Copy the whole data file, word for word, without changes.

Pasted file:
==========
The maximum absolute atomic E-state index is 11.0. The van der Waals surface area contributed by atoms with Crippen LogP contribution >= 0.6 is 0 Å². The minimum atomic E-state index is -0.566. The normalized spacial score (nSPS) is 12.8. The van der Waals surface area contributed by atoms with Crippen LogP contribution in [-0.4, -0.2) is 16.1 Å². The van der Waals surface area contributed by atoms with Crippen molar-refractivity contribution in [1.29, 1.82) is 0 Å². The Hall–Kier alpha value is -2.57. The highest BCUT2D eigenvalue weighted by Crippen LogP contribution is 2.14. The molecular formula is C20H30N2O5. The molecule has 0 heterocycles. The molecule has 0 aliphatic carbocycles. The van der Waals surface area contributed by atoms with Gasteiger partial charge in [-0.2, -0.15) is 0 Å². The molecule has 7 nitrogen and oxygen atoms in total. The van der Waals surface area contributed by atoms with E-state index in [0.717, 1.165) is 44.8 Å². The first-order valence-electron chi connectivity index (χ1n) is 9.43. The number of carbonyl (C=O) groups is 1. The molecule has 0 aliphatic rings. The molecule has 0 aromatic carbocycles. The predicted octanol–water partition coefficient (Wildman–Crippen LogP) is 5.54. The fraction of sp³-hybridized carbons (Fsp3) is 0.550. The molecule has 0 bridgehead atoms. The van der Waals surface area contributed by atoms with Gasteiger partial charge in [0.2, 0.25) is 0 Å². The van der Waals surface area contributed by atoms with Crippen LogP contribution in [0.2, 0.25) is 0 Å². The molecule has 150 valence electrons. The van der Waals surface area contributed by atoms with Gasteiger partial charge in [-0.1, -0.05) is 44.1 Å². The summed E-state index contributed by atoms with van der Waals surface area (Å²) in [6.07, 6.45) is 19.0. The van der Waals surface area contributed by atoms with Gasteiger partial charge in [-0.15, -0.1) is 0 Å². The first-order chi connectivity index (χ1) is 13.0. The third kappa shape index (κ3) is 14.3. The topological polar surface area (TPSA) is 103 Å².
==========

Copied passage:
The maximum absolute atomic E-state index is 11.0. The van der Waals surface area contributed by atoms with Crippen LogP contribution >= 0.6 is 0 Å². The minimum atomic E-state index is -0.566. The normalized spacial score (nSPS) is 12.8. The van der Waals surface area contributed by atoms with Crippen LogP contribution in [-0.4, -0.2) is 16.1 Å². The van der Waals surface area contributed by atoms with Crippen molar-refractivity contribution in [1.29, 1.82) is 0 Å². The Hall–Kier alpha value is -2.57. The highest BCUT2D eigenvalue weighted by Crippen LogP contribution is 2.14. The molecular formula is C20H30N2O5. The molecule has 0 heterocycles. The molecule has 0 aliphatic carbocycles. The van der Waals surface area contributed by atoms with Gasteiger partial charge in [-0.2, -0.15) is 0 Å². The molecule has 7 nitrogen and oxygen atoms in total. The van der Waals surface area contributed by atoms with E-state index in [0.717, 1.165) is 44.8 Å². The first-order valence-electron chi connectivity index (χ1n) is 9.43. The number of carbonyl (C=O) groups is 1. The molecule has 0 aliphatic rings. The molecule has 0 aromatic carbocycles. The predicted octanol–water partition coefficient (Wildman–Crippen LogP) is 5.54. The fraction of sp³-hybridized carbons (Fsp3) is 0.550. The molecule has 0 bridgehead atoms. The van der Waals surface area contributed by atoms with Gasteiger partial charge in [0.2, 0.25) is 0 Å². The van der Waals surface area contributed by atoms with Crippen LogP contribution in [0.2, 0.25) is 0 Å². The molecule has 150 valence electrons. The van der Waals surface area contributed by atoms with Gasteiger partial charge in [-0.1, -0.05) is 44.1 Å². The summed E-state index contributed by atoms with van der Waals surface area (Å²) in [6.07, 6.45) is 19.0. The van der Waals surface area contributed by atoms with Gasteiger partial charge in [-0.15, -0.1) is 0 Å². The first-order chi connectivity index (χ1) is 13.0. The third kappa shape index (κ3) is 14.3. The topological polar surface area (TPSA) is 103 Å².